When considering a guinea pig for a pet, one of the most important things you want to know beforehand is “Do guinea pigs bite?”, especially if you have small children who will be interacting with him or her. Here we’ll talk about biting behavior in guinea pigs.
Do Guinea Pigs Bite?
Of course, guinea pigs can bite. However, guinea pigs are gentle creatures, and biting is not a behavior you have to worry about when considering a guinea pig as a pet. Most guinea pigs will not bite unless they have a good reason to do so.
That being said, there are some guinea pigs who will bite. The majority of biting behavior can be considered “nipping”, where they don’t bite very hard and don’t break the skin. Then there are those guinea pigs who really, for one reason or another, bite hard. They can break the skin and even take a chunk out of your flesh.
Biting is a form of communication, believe it or not, so if you have a biter, you need to figure out what the guinea pig is trying to say to you.
Why Would a Guinea Pig Bite?
He is frightened
Any animal that feels frightened or threatened will enter “fight or flight” mode, and guinea pigs are no different. If he feels insecure, threatened in any way, not safe, or something scares him ( a loud noise, for example), he might lash out and bite.
You Touched Him on a Sore Spot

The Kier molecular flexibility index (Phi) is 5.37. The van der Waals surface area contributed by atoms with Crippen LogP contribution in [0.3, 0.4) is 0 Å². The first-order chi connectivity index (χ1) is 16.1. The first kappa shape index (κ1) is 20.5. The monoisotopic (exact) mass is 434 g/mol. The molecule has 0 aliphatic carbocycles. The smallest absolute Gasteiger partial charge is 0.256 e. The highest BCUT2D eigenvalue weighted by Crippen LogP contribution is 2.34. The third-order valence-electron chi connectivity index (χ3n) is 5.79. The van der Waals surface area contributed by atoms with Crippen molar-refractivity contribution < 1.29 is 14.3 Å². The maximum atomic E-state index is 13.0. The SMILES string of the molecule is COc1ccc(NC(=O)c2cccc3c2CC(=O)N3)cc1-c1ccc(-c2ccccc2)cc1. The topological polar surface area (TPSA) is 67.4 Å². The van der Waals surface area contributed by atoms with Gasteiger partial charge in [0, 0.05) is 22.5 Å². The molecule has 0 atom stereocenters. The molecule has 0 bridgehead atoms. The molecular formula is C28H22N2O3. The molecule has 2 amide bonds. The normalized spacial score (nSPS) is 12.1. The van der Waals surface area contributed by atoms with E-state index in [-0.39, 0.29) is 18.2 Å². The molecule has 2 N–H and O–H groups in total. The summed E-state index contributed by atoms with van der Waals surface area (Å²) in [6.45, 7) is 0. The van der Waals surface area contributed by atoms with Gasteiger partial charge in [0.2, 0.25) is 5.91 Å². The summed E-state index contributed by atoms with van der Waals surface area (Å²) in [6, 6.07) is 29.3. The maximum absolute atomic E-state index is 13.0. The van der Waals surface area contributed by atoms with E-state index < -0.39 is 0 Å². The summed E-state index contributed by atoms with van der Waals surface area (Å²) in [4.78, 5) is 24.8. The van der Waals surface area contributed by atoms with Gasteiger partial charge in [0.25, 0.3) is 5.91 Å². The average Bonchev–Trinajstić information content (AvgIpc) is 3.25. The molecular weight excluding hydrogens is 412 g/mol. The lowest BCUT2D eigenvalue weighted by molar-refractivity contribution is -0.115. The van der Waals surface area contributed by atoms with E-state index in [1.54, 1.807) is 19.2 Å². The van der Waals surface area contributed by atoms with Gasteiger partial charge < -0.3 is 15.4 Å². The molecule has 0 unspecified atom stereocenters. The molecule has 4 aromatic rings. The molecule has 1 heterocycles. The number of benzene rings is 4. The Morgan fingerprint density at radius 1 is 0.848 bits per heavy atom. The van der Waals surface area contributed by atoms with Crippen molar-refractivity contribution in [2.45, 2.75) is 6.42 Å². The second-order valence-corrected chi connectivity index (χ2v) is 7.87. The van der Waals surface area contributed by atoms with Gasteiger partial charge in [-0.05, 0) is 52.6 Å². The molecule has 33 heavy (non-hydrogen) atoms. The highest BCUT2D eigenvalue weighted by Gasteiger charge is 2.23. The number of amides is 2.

Sometimes a guinea pig will bite while you’re handling him because he has a sore spot or gets touched somewhere he doesn’t want to be touched. Sometimes guinea pigs will get mites and have sensitive skin as a result, and when you touch them, they instinctively bite.
He Got Handled Roughly
Sometimes if handled roughly, like when a small child doesn’t know how to properly handle him, he will react with a bite. It goes back to the “feeling frightened or insecure” reason above.
He Has to Pee
There are some guinea pigs who have been known to bite or nip if they are being held but need to urinate. It’s one of of telling you to let them go do their business.
He Mistook your Hand for Food
Guinea pigs have an excellent sense of smell, and if your hands have the scent of food on them and you go to hold him, he might bite your hand thinking that it is food. It’s always a good idea to wash your hands before and after handling your guinea pig.
He Does Not Want to Be Held
It’s not very common, but a guinea pig might bite if he does not want to be held and feels annoyed. If you’ve been holding him for a while and then he suddenly just lashes out and bites you, this might be the reason.
He Wants to Groom You
Guinea pigs groom each other, and if you’re holding yours and he nibbles on you, he might just be trying to groom you.
You Petted Him Wrong
When you run your hand against the lay of the hair, it can be painful for the guinea pig, and he might bite in retaliation. Always pet from head to rump, not the other way around.
He’s Just Young
Very young guinea pigs are still learning and testing their limits, so biting can be common among babies and adolescents. If the guinea pig is under a year old and is a biter, it could very well be that he’s just young and will outgrow the behavior as he matures.
He Feels the Need to Chew